The Real Things Haven’t Changed

I ran across a great quote this morning to help us remember some of the things that really matter for which we can be grateful at this time of Thanksgiving:

“The Little House Books are stories of long ago. Today our way of living and our schools are much different; so many things have made living and learning easier. But the real things haven’t changed. It is still best to be honest and truthful; to make the most of what we have; to be happy with simple pleasures and to be cheerful and have courage when things go wrong. Great improvements in living have been made because every American has always been free to pursue his happiness, and so long as Americans are free they will continue to make our country ever more wonderful.” – Laura Ingalls Wilder

Of course, the greatest freedom for which we should be grateful is the freedom from sin we have in Christ.

Happy Thanksgiving

Computer Prices and Creative Destruction

I ran across a 1989 product comparison of several top-of-the-line computers. Including one from Dell, which featured an 80286 (20 MHz) processor and a 40 MB hard drive, all for the bargain price of $4,099!

I remember consistently paying $3,000 for a new computer from Tandy (my first one, with an 8086 processor purchased in 1986) and then Gateway until about 1995-6, when the price started dropping. My first Tandy computer did not have a hard drive, and everything ran off of two floppies. Then about a year later, I was able to buy a 15 MB hard card and at that point was able to start loading some programs and saving files on the computer hard drive, instead of running/saving everything off of a floppy.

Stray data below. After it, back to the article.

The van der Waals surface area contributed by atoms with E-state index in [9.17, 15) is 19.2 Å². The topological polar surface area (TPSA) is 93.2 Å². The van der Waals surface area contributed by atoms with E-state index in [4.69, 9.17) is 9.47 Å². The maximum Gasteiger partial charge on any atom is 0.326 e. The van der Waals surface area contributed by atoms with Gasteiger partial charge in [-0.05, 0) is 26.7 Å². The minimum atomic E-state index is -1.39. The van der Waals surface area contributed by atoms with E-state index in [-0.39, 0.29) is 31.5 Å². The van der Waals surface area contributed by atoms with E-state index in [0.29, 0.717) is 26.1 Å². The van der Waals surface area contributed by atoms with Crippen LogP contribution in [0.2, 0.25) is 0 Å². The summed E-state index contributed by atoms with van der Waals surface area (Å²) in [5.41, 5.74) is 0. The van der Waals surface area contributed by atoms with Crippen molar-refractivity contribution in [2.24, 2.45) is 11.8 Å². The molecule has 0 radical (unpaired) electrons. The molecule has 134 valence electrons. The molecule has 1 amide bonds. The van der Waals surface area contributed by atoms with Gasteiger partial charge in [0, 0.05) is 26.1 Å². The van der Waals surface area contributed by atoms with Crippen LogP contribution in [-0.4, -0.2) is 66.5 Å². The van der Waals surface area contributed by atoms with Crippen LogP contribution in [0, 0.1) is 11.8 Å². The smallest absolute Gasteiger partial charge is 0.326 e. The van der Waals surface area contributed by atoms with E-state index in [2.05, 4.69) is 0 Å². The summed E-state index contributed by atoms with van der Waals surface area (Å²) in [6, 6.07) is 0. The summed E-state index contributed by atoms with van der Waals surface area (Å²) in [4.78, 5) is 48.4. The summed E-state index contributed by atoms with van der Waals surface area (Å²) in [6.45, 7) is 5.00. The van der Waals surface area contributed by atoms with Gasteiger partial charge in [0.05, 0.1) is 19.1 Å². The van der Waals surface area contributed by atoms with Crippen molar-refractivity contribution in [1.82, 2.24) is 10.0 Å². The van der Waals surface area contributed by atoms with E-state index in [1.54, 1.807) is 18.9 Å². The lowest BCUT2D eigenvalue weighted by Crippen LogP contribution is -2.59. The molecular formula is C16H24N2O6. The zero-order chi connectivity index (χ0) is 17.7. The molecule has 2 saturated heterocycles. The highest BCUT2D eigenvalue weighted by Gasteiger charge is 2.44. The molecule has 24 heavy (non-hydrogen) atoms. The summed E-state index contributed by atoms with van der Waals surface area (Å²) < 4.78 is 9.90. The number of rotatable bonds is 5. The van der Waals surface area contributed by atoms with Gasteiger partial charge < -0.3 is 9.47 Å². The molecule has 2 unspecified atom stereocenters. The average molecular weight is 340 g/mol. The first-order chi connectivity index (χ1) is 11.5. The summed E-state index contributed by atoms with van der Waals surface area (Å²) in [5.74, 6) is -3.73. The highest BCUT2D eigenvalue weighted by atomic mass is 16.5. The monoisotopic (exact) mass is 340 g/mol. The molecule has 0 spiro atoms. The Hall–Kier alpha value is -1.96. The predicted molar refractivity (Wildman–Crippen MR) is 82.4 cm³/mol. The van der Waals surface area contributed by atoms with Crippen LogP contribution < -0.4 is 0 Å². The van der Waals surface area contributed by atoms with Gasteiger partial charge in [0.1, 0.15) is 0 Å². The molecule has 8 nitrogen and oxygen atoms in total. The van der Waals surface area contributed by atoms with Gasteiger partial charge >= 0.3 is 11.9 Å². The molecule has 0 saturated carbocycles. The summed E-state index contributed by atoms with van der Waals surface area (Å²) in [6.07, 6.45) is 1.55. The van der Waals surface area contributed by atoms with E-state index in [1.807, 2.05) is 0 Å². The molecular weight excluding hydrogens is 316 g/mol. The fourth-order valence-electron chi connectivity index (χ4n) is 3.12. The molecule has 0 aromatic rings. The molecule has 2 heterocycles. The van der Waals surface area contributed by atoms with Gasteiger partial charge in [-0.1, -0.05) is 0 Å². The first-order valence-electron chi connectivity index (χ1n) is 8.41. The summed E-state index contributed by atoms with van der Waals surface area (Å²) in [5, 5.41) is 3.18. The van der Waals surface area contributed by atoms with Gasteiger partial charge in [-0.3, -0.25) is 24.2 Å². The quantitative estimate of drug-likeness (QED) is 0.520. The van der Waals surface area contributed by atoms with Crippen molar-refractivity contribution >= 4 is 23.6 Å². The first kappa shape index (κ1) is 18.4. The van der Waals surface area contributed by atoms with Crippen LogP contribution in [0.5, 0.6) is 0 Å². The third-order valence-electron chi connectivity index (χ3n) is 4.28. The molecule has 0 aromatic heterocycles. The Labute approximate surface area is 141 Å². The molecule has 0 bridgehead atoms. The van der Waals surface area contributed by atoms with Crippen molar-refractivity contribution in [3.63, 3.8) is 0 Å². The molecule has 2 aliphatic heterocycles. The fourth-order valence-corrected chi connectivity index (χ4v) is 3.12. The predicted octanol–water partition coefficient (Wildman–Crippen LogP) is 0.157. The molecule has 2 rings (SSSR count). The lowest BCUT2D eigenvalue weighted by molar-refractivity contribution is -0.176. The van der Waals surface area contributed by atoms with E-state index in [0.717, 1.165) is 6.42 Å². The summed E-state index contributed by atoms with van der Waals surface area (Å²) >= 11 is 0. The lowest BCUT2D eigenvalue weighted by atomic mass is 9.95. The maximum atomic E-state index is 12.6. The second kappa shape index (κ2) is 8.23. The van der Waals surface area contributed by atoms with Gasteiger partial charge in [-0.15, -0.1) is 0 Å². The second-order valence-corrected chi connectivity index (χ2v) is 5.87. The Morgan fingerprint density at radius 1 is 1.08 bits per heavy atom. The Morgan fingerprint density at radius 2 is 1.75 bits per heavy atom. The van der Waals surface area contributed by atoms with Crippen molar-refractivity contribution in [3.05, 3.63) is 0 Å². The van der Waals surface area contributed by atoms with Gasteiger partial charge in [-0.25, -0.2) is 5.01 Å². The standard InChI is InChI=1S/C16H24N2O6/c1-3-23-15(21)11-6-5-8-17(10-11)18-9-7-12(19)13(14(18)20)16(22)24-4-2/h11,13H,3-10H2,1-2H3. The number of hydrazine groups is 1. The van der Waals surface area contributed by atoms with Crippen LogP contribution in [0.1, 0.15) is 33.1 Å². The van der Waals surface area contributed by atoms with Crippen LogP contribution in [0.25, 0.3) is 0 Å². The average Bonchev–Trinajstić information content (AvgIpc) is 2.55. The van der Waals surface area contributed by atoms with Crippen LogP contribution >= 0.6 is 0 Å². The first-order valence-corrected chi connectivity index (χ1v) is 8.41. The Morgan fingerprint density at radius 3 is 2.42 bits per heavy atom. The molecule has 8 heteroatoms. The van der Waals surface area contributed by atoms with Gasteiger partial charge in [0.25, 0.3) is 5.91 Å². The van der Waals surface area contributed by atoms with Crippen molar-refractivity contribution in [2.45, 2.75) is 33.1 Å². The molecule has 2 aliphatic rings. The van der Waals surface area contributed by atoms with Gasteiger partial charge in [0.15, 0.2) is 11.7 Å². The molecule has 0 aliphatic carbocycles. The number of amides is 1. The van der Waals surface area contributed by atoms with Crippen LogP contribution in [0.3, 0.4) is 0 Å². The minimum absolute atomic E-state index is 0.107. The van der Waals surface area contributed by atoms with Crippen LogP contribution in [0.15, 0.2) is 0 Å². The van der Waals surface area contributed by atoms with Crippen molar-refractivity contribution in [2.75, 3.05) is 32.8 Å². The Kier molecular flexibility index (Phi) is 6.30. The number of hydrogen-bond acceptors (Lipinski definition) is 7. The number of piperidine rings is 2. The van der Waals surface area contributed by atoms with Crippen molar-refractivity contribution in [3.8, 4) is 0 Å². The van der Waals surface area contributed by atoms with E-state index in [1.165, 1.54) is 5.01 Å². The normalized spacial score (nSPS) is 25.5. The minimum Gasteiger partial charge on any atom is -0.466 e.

I skipped the 80286 processor, and bought my next computer with an 80386 processor in 1990, again for about $3,000, then repeated the process again around 1993 at the same price. But finally prices started coming down at the next purchase.

I thought it was great! And it was. The problem was …

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The $2.6 Trillion Health Care Plan

Don’t buy the claims that the ObamaCare bill will be deficit neutral. Don’t even trust the claim that it will result in increased spending of only $343 billion. And you can completely ignore the fiction that this bill will only cost $848 billion over the next ten years.

The truth is that new spending in the bill will total at least $1 trillion. But that is only a fraction of the total bill. According to Michael Cannon, the mandate that everyone buy a high dollar insurance policy–or face fines and jail–should account for about 60 percent of the total cost of the bill. But these costs are being totally left out of the calculation, despite the fact that eight Democratic senators have asked that these costs be accounted for.

Add them to the mix, and we get a $2.6 trillion health care plan. And since the bill is being touted as a way to provide new health care coverage for 31 million Americans, that works out to a cost of $8,387 per person per year covered. Remember, these are new costs, so this is on top of the all the money that is already being spent on the uninsured for health care.